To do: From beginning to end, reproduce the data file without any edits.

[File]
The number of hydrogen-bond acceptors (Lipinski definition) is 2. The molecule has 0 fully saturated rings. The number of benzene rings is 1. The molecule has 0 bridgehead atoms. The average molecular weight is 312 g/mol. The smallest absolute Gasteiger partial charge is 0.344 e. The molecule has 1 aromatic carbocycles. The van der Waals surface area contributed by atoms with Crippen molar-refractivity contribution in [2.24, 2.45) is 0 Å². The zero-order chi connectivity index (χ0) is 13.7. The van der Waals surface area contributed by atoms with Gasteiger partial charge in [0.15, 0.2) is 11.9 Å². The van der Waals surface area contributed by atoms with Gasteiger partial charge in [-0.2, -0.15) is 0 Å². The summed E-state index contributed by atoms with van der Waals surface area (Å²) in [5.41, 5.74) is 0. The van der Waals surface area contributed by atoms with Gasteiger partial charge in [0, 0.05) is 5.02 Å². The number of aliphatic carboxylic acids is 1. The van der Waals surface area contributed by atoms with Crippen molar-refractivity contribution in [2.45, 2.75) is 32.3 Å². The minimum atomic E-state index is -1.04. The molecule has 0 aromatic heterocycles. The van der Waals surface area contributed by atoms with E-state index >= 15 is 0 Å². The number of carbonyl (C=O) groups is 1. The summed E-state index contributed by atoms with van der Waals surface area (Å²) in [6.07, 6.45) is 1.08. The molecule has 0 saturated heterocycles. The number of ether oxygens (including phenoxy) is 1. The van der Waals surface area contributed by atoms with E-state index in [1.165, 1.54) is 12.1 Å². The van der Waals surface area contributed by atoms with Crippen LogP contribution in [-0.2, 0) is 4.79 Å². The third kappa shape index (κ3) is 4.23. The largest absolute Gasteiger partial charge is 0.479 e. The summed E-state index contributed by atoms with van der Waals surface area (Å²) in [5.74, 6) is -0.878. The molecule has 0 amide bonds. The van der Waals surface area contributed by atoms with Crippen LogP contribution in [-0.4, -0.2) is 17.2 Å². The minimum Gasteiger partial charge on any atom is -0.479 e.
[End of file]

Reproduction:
The number of hydrogen-bond acceptors (Lipinski definition) is 2. The molecule has 0 fully saturated rings. The number of benzene rings is 1. The molecule has 0 bridgehead atoms. The average molecular weight is 312 g/mol. The smallest absolute Gasteiger partial charge is 0.344 e. The molecule has 1 aromatic carbocycles. The van der Waals surface area contributed by atoms with Crippen molar-refractivity contribution in [2.24, 2.45) is 0 Å². The zero-order chi connectivity index (χ0) is 13.7. The van der Waals surface area contributed by atoms with Gasteiger partial charge in [0.15, 0.2) is 11.9 Å². The van der Waals surface area contributed by atoms with Gasteiger partial charge in [-0.2, -0.15) is 0 Å². The summed E-state index contributed by atoms with van der Waals surface area (Å²) in [5.41, 5.74) is 0. The van der Waals surface area contributed by atoms with Gasteiger partial charge in [0, 0.05) is 5.02 Å². The number of aliphatic carboxylic acids is 1. The van der Waals surface area contributed by atoms with Crippen molar-refractivity contribution in [2.45, 2.75) is 32.3 Å². The minimum atomic E-state index is -1.04. The molecule has 0 aromatic heterocycles. The van der Waals surface area contributed by atoms with E-state index >= 15 is 0 Å². The number of carbonyl (C=O) groups is 1. The summed E-state index contributed by atoms with van der Waals surface area (Å²) in [6.07, 6.45) is 1.08. The molecule has 0 saturated heterocycles. The number of ether oxygens (including phenoxy) is 1. The van der Waals surface area contributed by atoms with E-state index in [1.165, 1.54) is 12.1 Å². The van der Waals surface area contributed by atoms with Crippen LogP contribution in [-0.2, 0) is 4.79 Å². The third kappa shape index (κ3) is 4.23. The largest absolute Gasteiger partial charge is 0.479 e. The summed E-state index contributed by atoms with van der Waals surface area (Å²) in [5.74, 6) is -0.878. The molecule has 0 amide bonds. The van der Waals surface area contributed by atoms with Crippen LogP contribution in [-0.4, -0.2) is 17.2 Å². The minimum Gasteiger partial charge on any atom is -0.479 e.